Trains and Temples of Battambang
As I stumble down stairs after a poor night of sleep, I am hounded by a dozen tuk-tuk drivers all yelling offers of tours for various prices, “Where you go? $15 I show you everything.” I wave my hand back and forth in a dismissive manner, “Guys, I haven’t even had breakfast yet.” This does not stop their attempts to get work for the day, “Ok, when you come back?” I don’t respond, it’s way too early for negotiating with tuk-tuk drivers. As I step out of the hotel onto the street, another dozen tuk-tuk drivers repeat the circus of offers once again.
Once I’ve had breakfast and a much needed coffee, I head into a small corner building with a large gecko logo above the entryway. The young Cambodia at the desk has long black hair that covers one of his eyes before he flicks it to the side with a jarring shake of his head. His English is perfect, “Hello sir, how can I help you?” I rent a motorbike for the day and he lays out a detailed map for me to follow so that I can see everything in one day. Before long, I’m creating serpentine patterns along the highway between the trucks and cars that are lackadaisically heading in the same direction and trying to derail my speed. At 65km/hr the road races by and before long I am on unpaved, rocky back roads. The small train station finally comes into view.
Along with an Australian girl and a French guy who have both been traveling longer than I, we jump on the makeshift train. Long stalks of bamboo split in half and tied together by rope make up the small square bed of the train. The engine looks no larger than a lawnmower, but before long we are speeding along the rails at over 50km/hr. The green marshlands of Cambodia stretch on in both directions as far as the eye can see. The air is full of hundreds of dragonflies and the smell of fresh grass. The track jumps and lurches back down causing a tremor to work its way up my back. Every once in awhile, the bent or poorly connected rails cause the train to shake, but at no point do any of us fear for safety. A shirtless Cambodian man slowly brings the engine to a halt as another bamboo train heads in our direction on the same path. “Now what?” The bearded French guy in his mid-20s asks. The two Cambodian drivers work together to take apart one of the bamboo trains. It takes less than a minute for the axle, wheels, and bed to be taken apart and laid on the side of the track. These are Lego trains. Within moments we are speeding back along the track under the heavy heat of the noon sun.
Back on the rumble of the rented motorbike I zig-zag down Cambodian neighborhoods with houses built of rickety wood beams and tin rooftops. I can feel the sun trying to break through the thick coat of sunscreen covering my arms. Sweat drops feel cool against my skin as the speed-created wind passes by. At the bottom of Bannan Temple are small dark pools filled with lily pads and bright pink flowers. The steps up to the temple stretch on endlessly into the distance. At the bottom of the steps, two snake-like Nagas mark the bottom of the bannister, there scaled skin running up the entire distance of the stone steps. As I take each step, a small Cambodian boy and girl with heart-warming smiles and fans. The young boy fans me as I walk upward. I stop and take the round, red fan out of his small hands and his eyes fill with surprise. He is about to protest before he realizes that I will be fanning him. The two children dance in the cool air that pushes out from the fan as I wave it up and down in front of them. After a moment, we make a bet who can get to the top first. The little boy takes off before a “1, 2, 3” or a “Ready, Set, Go!” My long legs make catching up to him easily as I take the steps two at a time. I slow down just before the top and let him jet out front. Once he catches his breath he performs a victory dance and says something in Cambodian to the little girl, which I would guess is the Cambodian equivalent of “I win, you lose. Neener-neener-neener.” Both of the kids follow me as I take pictures of the large stone structure at the top of the hill. Once, each brick had been laid perfectly on top of each other, but now the damage of time has caused the tops to collapse and create new windows in the temple’s structure.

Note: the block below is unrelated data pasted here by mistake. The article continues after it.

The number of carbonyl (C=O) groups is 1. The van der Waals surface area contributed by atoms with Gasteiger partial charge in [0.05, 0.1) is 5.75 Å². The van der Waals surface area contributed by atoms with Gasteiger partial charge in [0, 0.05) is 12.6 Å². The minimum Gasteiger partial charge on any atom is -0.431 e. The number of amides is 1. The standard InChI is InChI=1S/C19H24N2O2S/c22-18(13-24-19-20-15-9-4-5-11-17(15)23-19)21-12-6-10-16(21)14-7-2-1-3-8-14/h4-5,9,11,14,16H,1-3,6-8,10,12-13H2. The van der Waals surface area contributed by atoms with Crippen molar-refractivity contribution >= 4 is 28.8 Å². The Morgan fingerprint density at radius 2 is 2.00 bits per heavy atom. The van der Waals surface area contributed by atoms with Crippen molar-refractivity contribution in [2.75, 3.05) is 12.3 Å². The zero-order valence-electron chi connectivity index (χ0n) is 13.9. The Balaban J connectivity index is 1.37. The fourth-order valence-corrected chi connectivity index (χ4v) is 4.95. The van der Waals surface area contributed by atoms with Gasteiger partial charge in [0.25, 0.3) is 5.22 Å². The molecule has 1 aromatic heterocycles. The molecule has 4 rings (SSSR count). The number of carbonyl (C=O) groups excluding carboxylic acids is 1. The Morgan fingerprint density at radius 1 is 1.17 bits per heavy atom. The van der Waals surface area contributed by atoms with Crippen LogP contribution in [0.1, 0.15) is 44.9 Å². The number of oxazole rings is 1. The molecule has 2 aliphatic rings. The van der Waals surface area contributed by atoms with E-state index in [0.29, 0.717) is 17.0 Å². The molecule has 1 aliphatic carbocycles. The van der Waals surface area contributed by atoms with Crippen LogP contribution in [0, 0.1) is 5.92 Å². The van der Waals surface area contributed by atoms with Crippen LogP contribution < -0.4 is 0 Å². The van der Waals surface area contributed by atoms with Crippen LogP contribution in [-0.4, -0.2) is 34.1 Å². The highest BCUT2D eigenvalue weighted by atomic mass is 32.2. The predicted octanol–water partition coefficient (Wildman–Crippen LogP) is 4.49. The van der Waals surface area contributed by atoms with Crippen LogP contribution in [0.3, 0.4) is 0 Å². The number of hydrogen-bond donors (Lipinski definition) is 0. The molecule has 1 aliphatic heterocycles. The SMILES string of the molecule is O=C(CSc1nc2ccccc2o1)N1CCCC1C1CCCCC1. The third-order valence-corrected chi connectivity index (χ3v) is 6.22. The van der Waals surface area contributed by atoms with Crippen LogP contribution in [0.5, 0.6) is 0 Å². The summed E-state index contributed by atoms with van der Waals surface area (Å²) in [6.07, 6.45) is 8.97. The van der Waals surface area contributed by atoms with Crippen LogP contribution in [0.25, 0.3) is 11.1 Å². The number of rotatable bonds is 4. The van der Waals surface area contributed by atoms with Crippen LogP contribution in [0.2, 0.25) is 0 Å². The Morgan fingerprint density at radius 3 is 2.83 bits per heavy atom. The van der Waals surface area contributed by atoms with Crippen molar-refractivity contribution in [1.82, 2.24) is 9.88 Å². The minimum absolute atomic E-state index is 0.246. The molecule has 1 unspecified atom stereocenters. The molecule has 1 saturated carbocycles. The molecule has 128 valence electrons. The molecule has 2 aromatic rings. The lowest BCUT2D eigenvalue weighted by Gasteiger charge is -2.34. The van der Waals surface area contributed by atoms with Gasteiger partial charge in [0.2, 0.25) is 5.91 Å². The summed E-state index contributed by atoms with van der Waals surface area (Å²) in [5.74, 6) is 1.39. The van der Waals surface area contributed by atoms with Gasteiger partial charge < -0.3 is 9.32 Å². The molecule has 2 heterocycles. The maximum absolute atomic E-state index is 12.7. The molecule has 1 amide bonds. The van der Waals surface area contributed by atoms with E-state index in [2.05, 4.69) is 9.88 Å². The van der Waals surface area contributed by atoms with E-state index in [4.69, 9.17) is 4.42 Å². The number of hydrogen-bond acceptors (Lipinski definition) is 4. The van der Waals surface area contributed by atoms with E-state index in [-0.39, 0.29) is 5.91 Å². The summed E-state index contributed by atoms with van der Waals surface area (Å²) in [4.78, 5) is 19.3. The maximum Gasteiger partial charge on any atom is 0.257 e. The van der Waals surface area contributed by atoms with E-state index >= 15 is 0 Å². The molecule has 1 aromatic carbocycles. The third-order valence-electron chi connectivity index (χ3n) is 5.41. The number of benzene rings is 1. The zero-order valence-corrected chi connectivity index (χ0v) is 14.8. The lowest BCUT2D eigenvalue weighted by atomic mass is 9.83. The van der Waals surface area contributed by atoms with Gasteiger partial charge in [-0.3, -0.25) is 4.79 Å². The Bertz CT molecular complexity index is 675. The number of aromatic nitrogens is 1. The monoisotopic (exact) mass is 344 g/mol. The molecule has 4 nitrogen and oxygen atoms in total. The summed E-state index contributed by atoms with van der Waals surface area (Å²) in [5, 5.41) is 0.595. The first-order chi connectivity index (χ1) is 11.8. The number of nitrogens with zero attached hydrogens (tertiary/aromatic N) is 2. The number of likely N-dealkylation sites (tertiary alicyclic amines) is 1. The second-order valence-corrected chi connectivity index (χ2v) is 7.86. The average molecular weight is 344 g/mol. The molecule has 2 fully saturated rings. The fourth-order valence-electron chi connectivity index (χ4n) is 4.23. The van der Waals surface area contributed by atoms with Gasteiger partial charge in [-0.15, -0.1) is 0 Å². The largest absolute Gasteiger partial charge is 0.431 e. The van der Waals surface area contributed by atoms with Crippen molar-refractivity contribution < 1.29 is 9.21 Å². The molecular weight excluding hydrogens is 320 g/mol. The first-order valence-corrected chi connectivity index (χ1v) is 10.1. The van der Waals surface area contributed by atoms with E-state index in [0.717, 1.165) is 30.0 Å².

My last stop of the day is high up on the cliffs of a mountain. The motorbike pulls up the steep hill with ease as I shift back into first gear. A great lesson for climbing the steep hills of life. At the top of the mountain I park the bike in a small shed by the temple. Monkeys jump around and lie lazily next to the golden temple at the top. As I try to film one of the monkeys a cacophony of fear and anger erupt and all of the monkeys collect together in the blink of an eye and move toward me. I decide to leave the monkeys to their afternoon. Next to the temple are steps heading far down into a cave; another killing grounds of the Khmer Rouge. I stand alone in the huge mouth of the cave, bats fly overhead and the echo of each step I take bounces off each of the walls around me. A smaller cave mouth stands on my left. The pitch black of the cave wraps around me as I head towards the golden Buddha in the back. The silence and history work its way under my skin and sends a shiver through my body. I slowly tread backwards out of the cave and spend the next hour sitting in the silence of a place that was once full of agony and brutal murder. My life has been a blessed and sheltered one. For that I am eternally grateful.
Stay: Here Be Dragons – $3/nt dorm, $4/nt private
Eat: Gecko Cafe ($4-$8)
Do: Grab a bike and see the many large statues within the city, then head out to jump on the bamboo train, Bannan Temple, Phnom Sampeou, and then stop at the night circus to finish off the day.
Note: If you would like to see more about Battambang, check out Adventures in Redefinitions Youtube Channel.